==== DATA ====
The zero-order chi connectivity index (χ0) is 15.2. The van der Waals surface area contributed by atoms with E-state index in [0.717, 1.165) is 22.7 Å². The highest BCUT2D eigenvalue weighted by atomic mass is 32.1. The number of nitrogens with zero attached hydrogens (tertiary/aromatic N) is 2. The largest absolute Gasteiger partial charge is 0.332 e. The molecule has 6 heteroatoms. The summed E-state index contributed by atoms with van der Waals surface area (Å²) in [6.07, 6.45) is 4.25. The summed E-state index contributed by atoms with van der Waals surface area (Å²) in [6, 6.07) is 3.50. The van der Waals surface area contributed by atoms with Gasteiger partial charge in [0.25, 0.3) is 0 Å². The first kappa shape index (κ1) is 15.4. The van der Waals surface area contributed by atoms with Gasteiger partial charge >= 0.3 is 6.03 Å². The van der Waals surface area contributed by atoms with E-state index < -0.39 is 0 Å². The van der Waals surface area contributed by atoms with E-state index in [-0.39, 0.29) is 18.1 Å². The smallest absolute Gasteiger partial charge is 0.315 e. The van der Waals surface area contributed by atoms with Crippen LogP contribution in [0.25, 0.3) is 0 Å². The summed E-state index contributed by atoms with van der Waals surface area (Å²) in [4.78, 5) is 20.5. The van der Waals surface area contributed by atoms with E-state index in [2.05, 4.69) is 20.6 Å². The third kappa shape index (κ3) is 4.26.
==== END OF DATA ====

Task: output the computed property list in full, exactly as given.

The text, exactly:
The zero-order chi connectivity index (χ0) is 15.2. The van der Waals surface area contributed by atoms with E-state index in [0.717, 1.165) is 22.7 Å². The highest BCUT2D eigenvalue weighted by atomic mass is 32.1. The number of nitrogens with zero attached hydrogens (tertiary/aromatic N) is 2. The largest absolute Gasteiger partial charge is 0.332 e. The molecule has 6 heteroatoms. The summed E-state index contributed by atoms with van der Waals surface area (Å²) in [6.07, 6.45) is 4.25. The summed E-state index contributed by atoms with van der Waals surface area (Å²) in [6, 6.07) is 3.50. The van der Waals surface area contributed by atoms with Gasteiger partial charge in [0.25, 0.3) is 0 Å². The first kappa shape index (κ1) is 15.4. The van der Waals surface area contributed by atoms with Gasteiger partial charge >= 0.3 is 6.03 Å². The van der Waals surface area contributed by atoms with E-state index < -0.39 is 0 Å². The van der Waals surface area contributed by atoms with E-state index in [-0.39, 0.29) is 18.1 Å². The smallest absolute Gasteiger partial charge is 0.315 e. The van der Waals surface area contributed by atoms with Crippen LogP contribution in [0.25, 0.3) is 0 Å². The summed E-state index contributed by atoms with van der Waals surface area (Å²) in [4.78, 5) is 20.5. The van der Waals surface area contributed by atoms with E-state index in [2.05, 4.69) is 20.6 Å². The third kappa shape index (κ3) is 4.26.